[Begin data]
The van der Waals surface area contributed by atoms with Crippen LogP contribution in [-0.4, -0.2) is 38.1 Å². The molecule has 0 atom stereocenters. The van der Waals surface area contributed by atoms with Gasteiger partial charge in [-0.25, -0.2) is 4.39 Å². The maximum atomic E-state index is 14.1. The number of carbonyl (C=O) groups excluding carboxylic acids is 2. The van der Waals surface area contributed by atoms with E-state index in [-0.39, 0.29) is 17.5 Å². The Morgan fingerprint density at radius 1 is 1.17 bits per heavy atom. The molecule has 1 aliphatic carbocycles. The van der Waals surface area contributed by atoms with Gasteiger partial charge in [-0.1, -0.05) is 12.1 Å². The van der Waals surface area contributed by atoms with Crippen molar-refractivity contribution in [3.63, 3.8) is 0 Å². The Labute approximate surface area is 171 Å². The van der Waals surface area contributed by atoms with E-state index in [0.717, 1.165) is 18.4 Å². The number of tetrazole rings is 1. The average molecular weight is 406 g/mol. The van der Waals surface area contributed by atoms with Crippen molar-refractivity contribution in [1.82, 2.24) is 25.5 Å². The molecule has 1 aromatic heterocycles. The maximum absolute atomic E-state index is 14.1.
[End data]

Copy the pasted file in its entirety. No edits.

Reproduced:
The van der Waals surface area contributed by atoms with Crippen LogP contribution in [-0.4, -0.2) is 38.1 Å². The molecule has 0 atom stereocenters. The van der Waals surface area contributed by atoms with Gasteiger partial charge in [-0.25, -0.2) is 4.39 Å². The maximum atomic E-state index is 14.1. The number of carbonyl (C=O) groups excluding carboxylic acids is 2. The van der Waals surface area contributed by atoms with E-state index in [-0.39, 0.29) is 17.5 Å². The Morgan fingerprint density at radius 1 is 1.17 bits per heavy atom. The molecule has 1 aliphatic carbocycles. The van der Waals surface area contributed by atoms with Gasteiger partial charge in [-0.1, -0.05) is 12.1 Å². The van der Waals surface area contributed by atoms with Crippen molar-refractivity contribution in [3.63, 3.8) is 0 Å². The Labute approximate surface area is 171 Å². The van der Waals surface area contributed by atoms with E-state index in [0.717, 1.165) is 18.4 Å². The number of tetrazole rings is 1. The average molecular weight is 406 g/mol. The van der Waals surface area contributed by atoms with Crippen molar-refractivity contribution in [1.82, 2.24) is 25.5 Å². The molecule has 1 aromatic heterocycles. The maximum absolute atomic E-state index is 14.1.